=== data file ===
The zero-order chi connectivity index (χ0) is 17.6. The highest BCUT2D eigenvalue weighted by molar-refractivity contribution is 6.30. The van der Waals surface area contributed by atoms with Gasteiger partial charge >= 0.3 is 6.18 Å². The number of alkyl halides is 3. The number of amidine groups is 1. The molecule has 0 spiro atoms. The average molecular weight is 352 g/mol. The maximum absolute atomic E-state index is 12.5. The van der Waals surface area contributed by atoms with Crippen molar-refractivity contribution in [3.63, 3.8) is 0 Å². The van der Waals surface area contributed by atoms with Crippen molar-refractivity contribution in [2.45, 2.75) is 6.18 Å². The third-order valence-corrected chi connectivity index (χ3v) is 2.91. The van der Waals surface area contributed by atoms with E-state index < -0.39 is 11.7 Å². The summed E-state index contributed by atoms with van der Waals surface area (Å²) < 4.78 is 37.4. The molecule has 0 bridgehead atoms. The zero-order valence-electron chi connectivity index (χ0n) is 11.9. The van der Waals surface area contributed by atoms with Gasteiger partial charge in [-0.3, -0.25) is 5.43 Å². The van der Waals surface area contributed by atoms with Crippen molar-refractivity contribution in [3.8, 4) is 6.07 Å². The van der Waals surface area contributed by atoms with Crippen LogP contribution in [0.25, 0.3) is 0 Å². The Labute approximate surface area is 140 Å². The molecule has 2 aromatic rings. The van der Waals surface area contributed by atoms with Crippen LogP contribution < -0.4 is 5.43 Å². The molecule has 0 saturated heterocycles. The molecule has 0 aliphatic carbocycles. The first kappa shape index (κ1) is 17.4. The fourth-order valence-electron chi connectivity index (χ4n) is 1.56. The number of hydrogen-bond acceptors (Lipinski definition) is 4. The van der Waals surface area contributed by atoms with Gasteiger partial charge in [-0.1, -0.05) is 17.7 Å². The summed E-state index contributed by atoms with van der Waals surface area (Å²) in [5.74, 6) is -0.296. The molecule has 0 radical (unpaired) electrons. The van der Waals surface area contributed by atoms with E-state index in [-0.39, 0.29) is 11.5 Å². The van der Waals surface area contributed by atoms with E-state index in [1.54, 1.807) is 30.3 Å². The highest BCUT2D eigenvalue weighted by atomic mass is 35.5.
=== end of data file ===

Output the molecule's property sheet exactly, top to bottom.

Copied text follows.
The zero-order chi connectivity index (χ0) is 17.6. The highest BCUT2D eigenvalue weighted by molar-refractivity contribution is 6.30. The van der Waals surface area contributed by atoms with Gasteiger partial charge >= 0.3 is 6.18 Å². The number of alkyl halides is 3. The number of amidine groups is 1. The molecule has 0 spiro atoms. The average molecular weight is 352 g/mol. The maximum absolute atomic E-state index is 12.5. The van der Waals surface area contributed by atoms with Crippen molar-refractivity contribution in [3.63, 3.8) is 0 Å². The van der Waals surface area contributed by atoms with Crippen molar-refractivity contribution in [2.45, 2.75) is 6.18 Å². The third-order valence-corrected chi connectivity index (χ3v) is 2.91. The van der Waals surface area contributed by atoms with E-state index < -0.39 is 11.7 Å². The summed E-state index contributed by atoms with van der Waals surface area (Å²) < 4.78 is 37.4. The molecule has 0 bridgehead atoms. The zero-order valence-electron chi connectivity index (χ0n) is 11.9. The van der Waals surface area contributed by atoms with Gasteiger partial charge in [-0.3, -0.25) is 5.43 Å². The van der Waals surface area contributed by atoms with Crippen molar-refractivity contribution in [3.8, 4) is 6.07 Å². The van der Waals surface area contributed by atoms with Crippen LogP contribution in [0.25, 0.3) is 0 Å². The Labute approximate surface area is 140 Å². The molecule has 2 aromatic rings. The van der Waals surface area contributed by atoms with Crippen LogP contribution < -0.4 is 5.43 Å². The molecule has 0 saturated heterocycles. The molecule has 0 aliphatic carbocycles. The first kappa shape index (κ1) is 17.4. The fourth-order valence-electron chi connectivity index (χ4n) is 1.56. The number of hydrogen-bond acceptors (Lipinski definition) is 4. The van der Waals surface area contributed by atoms with Gasteiger partial charge in [-0.1, -0.05) is 17.7 Å². The summed E-state index contributed by atoms with van der Waals surface area (Å²) in [5.74, 6) is -0.296. The molecule has 0 radical (unpaired) electrons. The van der Waals surface area contributed by atoms with E-state index in [-0.39, 0.29) is 11.5 Å². The van der Waals surface area contributed by atoms with E-state index in [1.54, 1.807) is 30.3 Å². The highest BCUT2D eigenvalue weighted by atomic mass is 35.5.